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HEATHER GREENAWAY: The Biden Admin Doesn’t Want You Criticizing Labor Unions

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Heather Greenaway Executive Director, Workforce Fairness Institute
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A National Labor Relations Board (NLRB) judge ruled this month that innocuous comments made by Amazon CEO Andy Jassy to the media, simply voicing his opinion on some of what he believes are the downsides of unionization, constituted an actual violation of federal labor law. A threat to Amazon employees, it was ruled.

Excuse me? (RELATED: CHARLYCE BOZZELLO: Here’s How One Of America’s Most Powerful Unions Turned On Israel)

Originally tasked with the responsibility for impartiality in enforcing the National Labor Relations Act, Chairman Lauren McFerran’s NLRB is setting an activist, agenda-driven precedent which should be of high concern to C-suites across America and is a cause for serious alarm for small employers. For the Jassy demonization we write of here is just the latest example that the NLRB has lost its way, having taken a hard left when it was supposed to be going straight.

Writing in The Hill late last month, former Equal Employment Opportunity Commission (EEOC) chief counsel and longtime labor counsel to U.S. senators Matthew Mimnaugh took the NLRB to task for having “abdicated its responsibility to serve as an impartial arbiter…[opting] instead to undermine workers by adopting a posture of servitude to labor unions and their special interests.”

Coming less than a week after Mimnaugh’s aforementioned observations, the unsettling Jassy ruling simply served to underscore his point.

NLRB administrative law Judge Brian Gee wrote in his ruling that “Jassy’s comments threatened employees that, if they selected a union, they would become less empowered and would find it harder to get things done quickly.”


So, what exactly did Jassy utter to a reporter in 2022 that was so heinously threatening to his employees?

In a May 1 article, Bloomberg Law summarized the answer:

“Gee cited various comments Jassy made in 2022, including telling CNBC that making workplace improvements is ‘much slower’ with a union and saying at a New York Times conference that employees without a union are ‘better off’ because ‘it’s not bureaucratic.’”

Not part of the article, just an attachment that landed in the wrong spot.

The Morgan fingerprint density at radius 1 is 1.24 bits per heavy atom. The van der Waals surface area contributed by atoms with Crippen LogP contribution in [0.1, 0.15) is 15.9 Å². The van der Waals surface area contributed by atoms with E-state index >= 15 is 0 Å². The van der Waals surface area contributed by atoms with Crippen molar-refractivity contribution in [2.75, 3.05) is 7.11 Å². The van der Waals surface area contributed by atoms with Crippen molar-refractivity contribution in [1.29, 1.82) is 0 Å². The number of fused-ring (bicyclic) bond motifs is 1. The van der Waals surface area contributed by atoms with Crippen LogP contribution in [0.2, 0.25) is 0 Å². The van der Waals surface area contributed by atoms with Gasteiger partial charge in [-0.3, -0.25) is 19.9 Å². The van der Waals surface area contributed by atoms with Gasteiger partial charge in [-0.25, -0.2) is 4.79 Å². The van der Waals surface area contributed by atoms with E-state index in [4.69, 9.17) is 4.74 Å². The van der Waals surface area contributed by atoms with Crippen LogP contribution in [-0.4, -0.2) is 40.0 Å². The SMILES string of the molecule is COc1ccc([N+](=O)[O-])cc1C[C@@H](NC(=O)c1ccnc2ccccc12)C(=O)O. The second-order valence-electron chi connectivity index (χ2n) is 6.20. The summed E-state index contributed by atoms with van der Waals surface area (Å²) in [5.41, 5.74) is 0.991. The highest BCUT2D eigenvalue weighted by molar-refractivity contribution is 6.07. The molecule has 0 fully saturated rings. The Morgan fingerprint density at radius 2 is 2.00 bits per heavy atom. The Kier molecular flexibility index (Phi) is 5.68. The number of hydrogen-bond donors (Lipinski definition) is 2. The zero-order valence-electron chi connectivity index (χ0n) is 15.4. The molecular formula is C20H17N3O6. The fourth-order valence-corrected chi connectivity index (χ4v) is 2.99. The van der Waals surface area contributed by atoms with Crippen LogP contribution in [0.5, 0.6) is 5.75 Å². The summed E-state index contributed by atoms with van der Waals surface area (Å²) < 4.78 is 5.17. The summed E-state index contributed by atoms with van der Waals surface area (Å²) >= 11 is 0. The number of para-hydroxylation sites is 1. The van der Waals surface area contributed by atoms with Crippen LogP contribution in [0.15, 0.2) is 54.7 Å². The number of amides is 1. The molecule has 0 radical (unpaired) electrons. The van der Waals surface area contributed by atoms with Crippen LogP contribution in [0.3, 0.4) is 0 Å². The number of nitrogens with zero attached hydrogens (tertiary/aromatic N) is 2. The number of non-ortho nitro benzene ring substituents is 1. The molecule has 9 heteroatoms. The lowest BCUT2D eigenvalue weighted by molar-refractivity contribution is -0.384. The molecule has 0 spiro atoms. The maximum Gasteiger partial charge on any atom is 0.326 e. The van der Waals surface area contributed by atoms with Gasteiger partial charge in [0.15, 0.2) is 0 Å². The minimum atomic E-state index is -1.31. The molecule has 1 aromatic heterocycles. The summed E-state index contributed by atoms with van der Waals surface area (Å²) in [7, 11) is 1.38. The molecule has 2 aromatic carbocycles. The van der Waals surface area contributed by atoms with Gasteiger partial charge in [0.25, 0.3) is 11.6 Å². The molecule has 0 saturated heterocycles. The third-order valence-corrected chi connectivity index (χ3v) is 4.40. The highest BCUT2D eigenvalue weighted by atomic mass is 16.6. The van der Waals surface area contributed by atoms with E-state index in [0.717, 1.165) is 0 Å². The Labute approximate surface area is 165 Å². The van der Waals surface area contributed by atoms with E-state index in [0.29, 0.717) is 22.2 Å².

“Gee also cited Jassy for telling the Bloomberg Technology Summit that in a union shop, ‘if you see something on the line that you think could be better for your team or you or your customers, you can’t just go to your manager and say, ‘Let’s change it.’”

Jassy was opposing and arguing against — not threatening to punish. And that is that.

Sharing an opinion about the future direction of your company and what a major shift such as unionization would mean for said company’s efficiency at a conference or to a reporter is not a threat. Or at least it wasn’t. It is now, according to the NLRB.

As I alluded to earlier, this is not just a highly unfortunate development for Jassy. The NLRB could set a precedent with this ruling to the undoubted delight and benefit of big labor. All employers should be weary of this decision and others emanating from the brave new world that is McFerran’s NLRB, which are allowing for workplaces to be compromised to benefit the agenda of its political allies.

The pro-union agenda continues, business owners should be mindful of the NLRB’s aggressive and hostile posture toward employers. They are the real target of this unjust ruling. The message to them is loud and clear: If we can take on Amazon, we can take you on. And there’s nothing you can do about it.

Heather Greenaway is a national spokesperson for the Workforce Fairness Institute.

The views and opinions expressed in this commentary are those of the author and do not reflect the official position of the Daily Caller News Foundation.

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